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  • Open Access English
    Authors: 
    Shivangi Nigam; Niranjana Soperna;
    Publisher: Foundation Pro Scientia Publica

    Violence against women is linked to their disadvantaged position in the society. It is rooted in unequal power relationships between men and women in society and is a global problem which is not limited to a specific group of women in society. An adolescent girl’s life is often accustomed to the likelihood of violence, and acts of violence exert additional power over girls because the stigma of violence often attaches more to a girl than to the perpetrator. The experience of violence is distressing at the individual emotional and physical level. The field of research and programmes for adolescent girls has traditionally focused on sexuality, reproductive health, and behaviour, neglecting the broader social issues that underpin adolescent girls’ human rights, overall development, health, and well-being. This paper is an endeavour to address the understated or disguised form of violence which the adolescent girls experience within the social contexts. The parameters exposed under this research had been ignored to a large extent when it comes to studying the dimension of violence under the social domain. Hence, the researchers attempted to explore this camouflaged form of violence and discovered some specific parameters such as: Diminished Self Worth and Esteem, Verbal Abuse, Menstruation Taboo and Social Rigidity, Negligence of Medical and Health Facilities and Complexion- A Prime Parameter for Judging Beauty. The study was conducted in the districts of Haryana (India) where personal interviews were taken from both urban and rural adolescent girls (aged 13 to 19 years) based on a structured interview schedule. The results revealed that the adolescent girls, both in urban as well as rural areas were quite affected with the above mentioned issues. In urban areas, however, due to the higher literacy rate, which resulted in more rational thinking, the magnitude was comparatively smaller, but the difference was still negligible.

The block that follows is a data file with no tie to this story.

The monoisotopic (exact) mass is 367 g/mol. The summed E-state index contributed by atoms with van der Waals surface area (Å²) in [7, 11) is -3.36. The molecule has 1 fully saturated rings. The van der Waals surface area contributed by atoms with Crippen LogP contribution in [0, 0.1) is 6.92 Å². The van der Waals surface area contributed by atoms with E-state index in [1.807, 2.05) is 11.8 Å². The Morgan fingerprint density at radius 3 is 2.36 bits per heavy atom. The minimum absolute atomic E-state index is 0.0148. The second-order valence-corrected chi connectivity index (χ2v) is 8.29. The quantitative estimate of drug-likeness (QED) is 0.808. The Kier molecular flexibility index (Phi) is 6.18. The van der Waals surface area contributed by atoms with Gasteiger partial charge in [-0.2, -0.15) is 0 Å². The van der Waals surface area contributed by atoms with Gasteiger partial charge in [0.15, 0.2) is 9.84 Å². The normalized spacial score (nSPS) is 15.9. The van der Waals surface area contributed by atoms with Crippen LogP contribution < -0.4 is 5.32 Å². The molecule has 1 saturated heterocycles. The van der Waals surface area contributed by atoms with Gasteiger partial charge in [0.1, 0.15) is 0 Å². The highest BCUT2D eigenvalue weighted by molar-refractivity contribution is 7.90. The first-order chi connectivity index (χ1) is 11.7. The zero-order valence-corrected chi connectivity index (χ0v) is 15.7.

Include:
1 Research products, page 1 of 1
  • Open Access English
    Authors: 
    Shivangi Nigam; Niranjana Soperna;
    Publisher: Foundation Pro Scientia Publica

    Violence against women is linked to their disadvantaged position in the society. It is rooted in unequal power relationships between men and women in society and is a global problem which is not limited to a specific group of women in society. An adolescent girl’s life is often accustomed to the likelihood of violence, and acts of violence exert additional power over girls because the stigma of violence often attaches more to a girl than to the perpetrator. The experience of violence is distressing at the individual emotional and physical level. The field of research and programmes for adolescent girls has traditionally focused on sexuality, reproductive health, and behaviour, neglecting the broader social issues that underpin adolescent girls’ human rights, overall development, health, and well-being. This paper is an endeavour to address the understated or disguised form of violence which the adolescent girls experience within the social contexts. The parameters exposed under this research had been ignored to a large extent when it comes to studying the dimension of violence under the social domain. Hence, the researchers attempted to explore this camouflaged form of violence and discovered some specific parameters such as: Diminished Self Worth and Esteem, Verbal Abuse, Menstruation Taboo and Social Rigidity, Negligence of Medical and Health Facilities and Complexion- A Prime Parameter for Judging Beauty. The study was conducted in the districts of Haryana (India) where personal interviews were taken from both urban and rural adolescent girls (aged 13 to 19 years) based on a structured interview schedule. The results revealed that the adolescent girls, both in urban as well as rural areas were quite affected with the above mentioned issues. In urban areas, however, due to the higher literacy rate, which resulted in more rational thinking, the magnitude was comparatively smaller, but the difference was still negligible.

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